Film on TV: July 2-8

Monday, July 2

7:45pm – Sundance – Little Children
Todd Field’s perfectly written (and acted) story of intersecting unhappy suburbanites reminds us why melodrama shouldn’t be a bad word – this is melodrama at its very best, and its very best is stunning. Kate Winslet turns in a should’ve-been-Oscar-winning performance as the frustrated wife and mother grasping for an emotional connection with another neighborhood dad (Patrick Wilson), while Jackie Earle Haley registered a comeback as a sex offender.
2006 USA. Director: Todd Field. Starring: Kate Winslet, Patrick Wilson, Jennifer Connelly, Gregg Edelman, Jackie Earle Haley.
(repeats at 3:00am on the 3rd)

8:00pm – TCM – Mogambo
A remake of 1932’s Red Dust, also starring Gable, this suffers a bit in comparison by not being pre-Code, but with John Ford at the helm and Ava Gardner and Grace Kelly taking the Mary Astor/Jean Harlow roles, it can’t be all bad, and it isn’t. It’s still a solid little love triangle/adventure film.
1953 USA. Director: John Ford. Starring: Clark Gable, Ava Gardner, Grace Kelly.

Tuesday, July 3

7:45am – TCM – Love Finds Andy Hardy
The Andy Hardy series was immensely popular in the 1930s and early 1940s, a strong family-friendly vehicle that helped make Mickey Rooney one of the top box office draws at the time. They’re all fairly similar and bland to modern eyes, but if you want to watch one, this is the one to watch – not only is it a solid example of the series, but it has a very young Judy Garland (in one of ten films she’d make with Rooney) AND a very young Lana Turner as Andy’s object of infatuation.
1938 USA. Director: George B. Seitz. Starring: Mickey Rooney, Lewis Stone, Judy Garland, Lana Turner, Ann Rutherford.

9:00am – IFC – Che
Steven Soderbergh’s ambitious two-part epic about South American revolutionary Che Guevara. IFC is playing both parts back to back.
2008 USA. Director: Steven Soderbergh. Starring: Benicio Del Toro, Julia Ormond, Rodrigo Santoro.

10:45am – TCM – Pride and Prejudice (1940)
A Golden Age adaptation of Jane Austen’s novel, which means, among other things, the use of Victorian-era costuming rather than Empire-era, but nitpicking aside, this is a decent version of the story. It’s still third on my list behind the A&E miniseries and Joe Wright’s version, but for classic film fans, Greer Garson and Laurence Olivier make quite a compelling couple, and they’re surrounded by a nice group of MGM stock players.
1940 USA. Director: Robert Z. Leonard. Starring: Greer Garson, Laurence Olivier, Mary Boland, Edmund Gwenn, Maureen O’Sullivan, Ann Rutherford.

4:30pm – Sundance – Visual Acoustics: The Modernism of Julius Shulman
As an architectural photographer covering modernist architecture during the mid-twentieth century, Julius Shulman captured some of the most iconic images ever of homes and other buildings, basically creating an entire generation’s perception of Los Angeles and Palm Springs especially. This well-designed documentary is a great primer on his life and work, and through his work, on modernist ideals and architecture itself. Definitely worth a look if you’re interested in photography, architecture, modernism, or Los Angeles.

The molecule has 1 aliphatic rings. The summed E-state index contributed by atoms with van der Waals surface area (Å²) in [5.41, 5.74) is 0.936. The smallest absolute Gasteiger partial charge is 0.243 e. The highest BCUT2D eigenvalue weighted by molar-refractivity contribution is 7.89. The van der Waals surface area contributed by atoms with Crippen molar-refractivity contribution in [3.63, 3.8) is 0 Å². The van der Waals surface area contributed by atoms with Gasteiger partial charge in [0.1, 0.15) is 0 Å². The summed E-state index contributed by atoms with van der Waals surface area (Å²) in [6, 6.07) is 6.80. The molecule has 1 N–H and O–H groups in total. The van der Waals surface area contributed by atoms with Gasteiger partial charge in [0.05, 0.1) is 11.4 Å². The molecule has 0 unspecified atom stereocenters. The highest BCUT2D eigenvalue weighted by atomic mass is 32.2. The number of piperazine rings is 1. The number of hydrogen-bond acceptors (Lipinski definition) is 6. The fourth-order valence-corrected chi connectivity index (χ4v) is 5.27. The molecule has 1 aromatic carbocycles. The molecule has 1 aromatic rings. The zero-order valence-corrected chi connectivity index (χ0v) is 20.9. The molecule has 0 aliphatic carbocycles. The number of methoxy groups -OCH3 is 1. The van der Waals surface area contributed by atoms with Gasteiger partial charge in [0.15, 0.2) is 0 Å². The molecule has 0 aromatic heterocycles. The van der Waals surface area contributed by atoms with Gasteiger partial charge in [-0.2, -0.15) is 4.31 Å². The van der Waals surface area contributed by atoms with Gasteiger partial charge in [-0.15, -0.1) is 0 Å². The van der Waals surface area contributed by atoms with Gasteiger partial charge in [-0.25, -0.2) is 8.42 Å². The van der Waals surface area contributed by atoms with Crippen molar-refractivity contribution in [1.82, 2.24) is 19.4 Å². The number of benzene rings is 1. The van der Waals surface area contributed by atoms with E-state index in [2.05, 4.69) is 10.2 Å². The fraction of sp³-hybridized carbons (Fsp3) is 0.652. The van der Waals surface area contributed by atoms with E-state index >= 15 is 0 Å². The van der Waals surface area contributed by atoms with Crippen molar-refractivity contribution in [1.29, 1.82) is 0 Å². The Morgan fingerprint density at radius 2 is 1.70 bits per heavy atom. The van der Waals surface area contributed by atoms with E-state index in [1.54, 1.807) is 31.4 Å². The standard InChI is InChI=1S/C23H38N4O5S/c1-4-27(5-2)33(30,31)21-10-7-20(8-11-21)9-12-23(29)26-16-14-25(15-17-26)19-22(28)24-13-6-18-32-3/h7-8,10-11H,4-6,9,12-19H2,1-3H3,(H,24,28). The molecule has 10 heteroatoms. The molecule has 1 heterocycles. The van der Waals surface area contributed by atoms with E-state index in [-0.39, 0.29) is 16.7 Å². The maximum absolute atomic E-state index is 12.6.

2008 USA. Director: Eric Brickner. Starring: Julius Shulman, Dustin Hoffman.

8:00pm – TCM – Gone with the Wind
Margaret Mitchell’s sprawling best-seller became David O. Selznick’s sprawling epic, the story of spoiled southern belle Scarlett O’Hara coping with the horrors of unrequited love, threats to her family’s plantation, and oh, yeah, the Civil War. Gone With the Wind needs no introduction, really.
1939 USA. Director: Victor Fleming. Starring: Vivien Leigh, Clark Gable, Leslie Howard, Olivia de Havilland, Hattie McDaniel.
Must See

8:00pm – IFC – The Thin Red Line
Breaking Terrence Malick’s twenty-year filmmaking silence since 1978′s Days of Heaven, this film applies his contemplative and poetic view of the world to a WWII story. It remains a favorite among Malick fans, and an interesting counterpoint to Spielberg’s action-oriented Saving Private Ryan, released the same year.
1998 USA. Director: Terrence Malick. Starring: Sean Penn, Jim Caviezel, Nick Nolte, Elias Koteas, Ben Chaplin.
(repeats at 11:30pm)

10:00pm – IFC – Y tu mamá también
Though he’d done some films previously, this one really brought Alfonso Cuarón (as well as its two young stars) to international attention with its envelope-pushing story of two Mexican teens on a road trip and the older Spanish woman that tags along with them, creating three-way sexual tension. The film is frank yet often profound in its depiction of both sexuality and friendship.
2001 Mexico. Director: Alfonso Cuarón. Starring: Gael García Bernal, Diego Luna, Maribel Verdú.
Newly Featured!

3:00am (4th) – IFC – Black Book
Paul Verhoeven invests Black Book with just enough of his signature over-the-top brashness to give the WWII story of a Dutch Jewish woman infiltrating the Gestapo for the Resistance a healthy dose of panache. Every time you think it won’t go the next step, it does, and it’s ravishingly entertaining the whole time.
2006 Netherlands. Director: Paul Verhoeven. Starring: Carice van Houten, Sebastian Koch, Thom Hoffman.

Wednesday, July 4

3:00pm – TCM – Drums Along the Mohawk
A Western unusually set in the Allegheny Mountains, with Colonial pioneers in the 1770s struggling against Tory-led Indian attacks while the Revolutionary War rages a bit to the south. A solid drama, as usual, from director John Ford.
1939 USA. Director: John Ford. Starring: Henry Fonda, Claudette Colbert, Edna May Oliver.

8:00pm – TCM – Yankee Doodle Dandy
James Cagney won an Oscar putting on his dancing shoes to play song-and-dance man and Broadway composer George M. Cohan in this biopic. Though it seems strange to think of gangster picture regular Cagney in a musical, he actually got his start in show business as a hoofer, and returned to musicals many times throughout his career, though this remains the most notable example.